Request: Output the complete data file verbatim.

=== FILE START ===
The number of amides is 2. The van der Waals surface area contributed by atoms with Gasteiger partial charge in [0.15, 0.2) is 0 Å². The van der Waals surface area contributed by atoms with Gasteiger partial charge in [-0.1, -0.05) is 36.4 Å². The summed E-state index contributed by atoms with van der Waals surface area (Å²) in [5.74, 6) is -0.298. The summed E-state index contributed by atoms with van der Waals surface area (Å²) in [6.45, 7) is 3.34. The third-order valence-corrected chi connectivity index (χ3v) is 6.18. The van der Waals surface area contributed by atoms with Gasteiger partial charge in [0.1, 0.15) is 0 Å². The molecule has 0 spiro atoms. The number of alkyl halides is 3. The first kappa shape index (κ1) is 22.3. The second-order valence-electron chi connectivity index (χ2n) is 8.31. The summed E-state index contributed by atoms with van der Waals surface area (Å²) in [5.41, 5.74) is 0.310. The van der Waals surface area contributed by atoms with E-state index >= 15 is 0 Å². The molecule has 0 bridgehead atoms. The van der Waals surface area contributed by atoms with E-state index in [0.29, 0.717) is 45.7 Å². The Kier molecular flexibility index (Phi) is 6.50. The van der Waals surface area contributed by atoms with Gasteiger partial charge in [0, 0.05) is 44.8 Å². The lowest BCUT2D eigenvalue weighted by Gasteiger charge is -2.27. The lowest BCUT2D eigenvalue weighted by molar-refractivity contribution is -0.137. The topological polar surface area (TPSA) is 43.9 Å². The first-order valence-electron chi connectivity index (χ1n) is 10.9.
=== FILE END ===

The number of amides is 2. The van der Waals surface area contributed by atoms with Gasteiger partial charge in [0.15, 0.2) is 0 Å². The van der Waals surface area contributed by atoms with Gasteiger partial charge in [-0.1, -0.05) is 36.4 Å². The summed E-state index contributed by atoms with van der Waals surface area (Å²) in [5.74, 6) is -0.298. The summed E-state index contributed by atoms with van der Waals surface area (Å²) in [6.45, 7) is 3.34. The third-order valence-corrected chi connectivity index (χ3v) is 6.18. The van der Waals surface area contributed by atoms with Gasteiger partial charge in [0.1, 0.15) is 0 Å². The molecule has 0 spiro atoms. The number of alkyl halides is 3. The first kappa shape index (κ1) is 22.3. The second-order valence-electron chi connectivity index (χ2n) is 8.31. The summed E-state index contributed by atoms with van der Waals surface area (Å²) in [5.41, 5.74) is 0.310. The van der Waals surface area contributed by atoms with E-state index >= 15 is 0 Å². The molecule has 0 bridgehead atoms. The van der Waals surface area contributed by atoms with E-state index in [0.29, 0.717) is 45.7 Å². The Kier molecular flexibility index (Phi) is 6.50. The van der Waals surface area contributed by atoms with Gasteiger partial charge in [0, 0.05) is 44.8 Å². The lowest BCUT2D eigenvalue weighted by Gasteiger charge is -2.27. The lowest BCUT2D eigenvalue weighted by molar-refractivity contribution is -0.137. The topological polar surface area (TPSA) is 43.9 Å². The first-order valence-electron chi connectivity index (χ1n) is 10.9.